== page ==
As a miniature opera, Tango is a musical genre which passes through all times. With an incredible modernity, Tango passes through centuries, while keeping a step in advance. That is why it is eternally in demand.
With a duration of less than three minutes, we discover a hyper-realistic scene and atmosphere in which characters, whose carriage is tense, are on the verge of passion, tragedy, and self-lamentation. Quite intuitive, Tango music is linked to its own history, as common as it is universal.

To have a better understanding, we need to turn back to the dramatic origins of old tangos, those unique documents of raw poetry, and to the scenes that saw its birth.


Everything began close to the edges of the big port cities of Buenos Aires and Montevideo. Real crossroads of merchandise, several million heads of cattle were driven every day, by lonely Gauchos, after weeks of riding their horses. These big slaughterhouses, called Mataderos, illustrate the shock and the confrontation of an infant modernity, specific to Buenos Aires against the rest of the country. Real cities into cities, these Mataderos outgrew the wild rurality of the Pampa. Drowned under enormous quantities of meat, mud and blood, the only law which prevailed was the one of the Facón, this ostentatious knife that the gauchos would wear.
Decorated with gold and silver, this knife acted as an unassailable safety device and as a judge of peace between these rough men. Within a single movement, they knew how to wrap their poncho in their left arm to make a shield out of it and display with the right arm the long Facón, ready to kill or to die.
By the evening, Milongas, Cielos, Escondidos, Huellas, Zambas and other dances broke the silence of the Gauchos.

Still in the Mataderos, these men would tell their thoughts, their love and loyalty by singing. They also challenged using the Payada, a kind of counterpoint sparring between two Gauchos with guitar. This dangerous musical game made of questions-answers in Decima reflected the favorite meter of popular poetry.
Accepting only a single winner, the loser could admit his defeat in a very last verse and tidy up his guitar.  Otherwise, the jury would declare a winner.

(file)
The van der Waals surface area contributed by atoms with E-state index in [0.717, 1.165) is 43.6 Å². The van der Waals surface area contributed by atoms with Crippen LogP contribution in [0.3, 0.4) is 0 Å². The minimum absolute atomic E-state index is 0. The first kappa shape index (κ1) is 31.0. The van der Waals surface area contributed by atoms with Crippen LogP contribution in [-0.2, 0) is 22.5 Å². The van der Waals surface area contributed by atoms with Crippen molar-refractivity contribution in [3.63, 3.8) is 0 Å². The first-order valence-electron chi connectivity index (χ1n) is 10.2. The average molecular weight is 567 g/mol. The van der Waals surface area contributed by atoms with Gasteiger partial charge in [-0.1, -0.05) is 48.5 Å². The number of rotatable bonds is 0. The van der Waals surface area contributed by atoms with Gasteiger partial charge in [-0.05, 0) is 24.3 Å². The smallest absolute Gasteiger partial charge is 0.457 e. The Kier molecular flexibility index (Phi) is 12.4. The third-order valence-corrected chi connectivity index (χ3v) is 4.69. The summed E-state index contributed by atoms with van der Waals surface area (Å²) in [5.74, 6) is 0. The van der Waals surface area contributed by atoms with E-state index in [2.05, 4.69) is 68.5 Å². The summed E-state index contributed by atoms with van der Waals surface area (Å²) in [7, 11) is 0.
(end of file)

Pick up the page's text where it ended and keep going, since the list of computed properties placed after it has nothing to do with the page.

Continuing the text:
But it’s the Milonga, taking little by little a Habanera swing, which gave the final touch to Tango, which endures.

The first Tangos were born at the end of the 19th century, not in the mataderos, but a bit further in the outskirts. In those rural and rough districts, the brothels of the Rio de la Plata flourished, and lonely men dreamed of making their fortunes – their “American Dream” – come true. As most of them were immigrants, they learned Porteño Spanish and their respective slang became mixed up. It’s in fine all this mix which gave birth to the tango language: the Lunfardo, which has a strong South Italian connotation.
Authentic polylingual lounges, these salons became the shelter where men waited endlessly for the illusion of a girlfriend. Never has the expression “waiting room” been more accurate.

To counter this loneliness, the landladies of these places offered music to their customers, played all night by little orchestras. And to encourage them to dance together, the focus was on milongas and fast rhythms. This was the first form of Tango, called La Guardia vieja, which was mainly instrumental. Around 1890, the original setting was composed of flute, guitar and double bass. The attendance increased, the profit increased, and salons became real shops. After that, the orchestras became bigger, as well as the sound needed.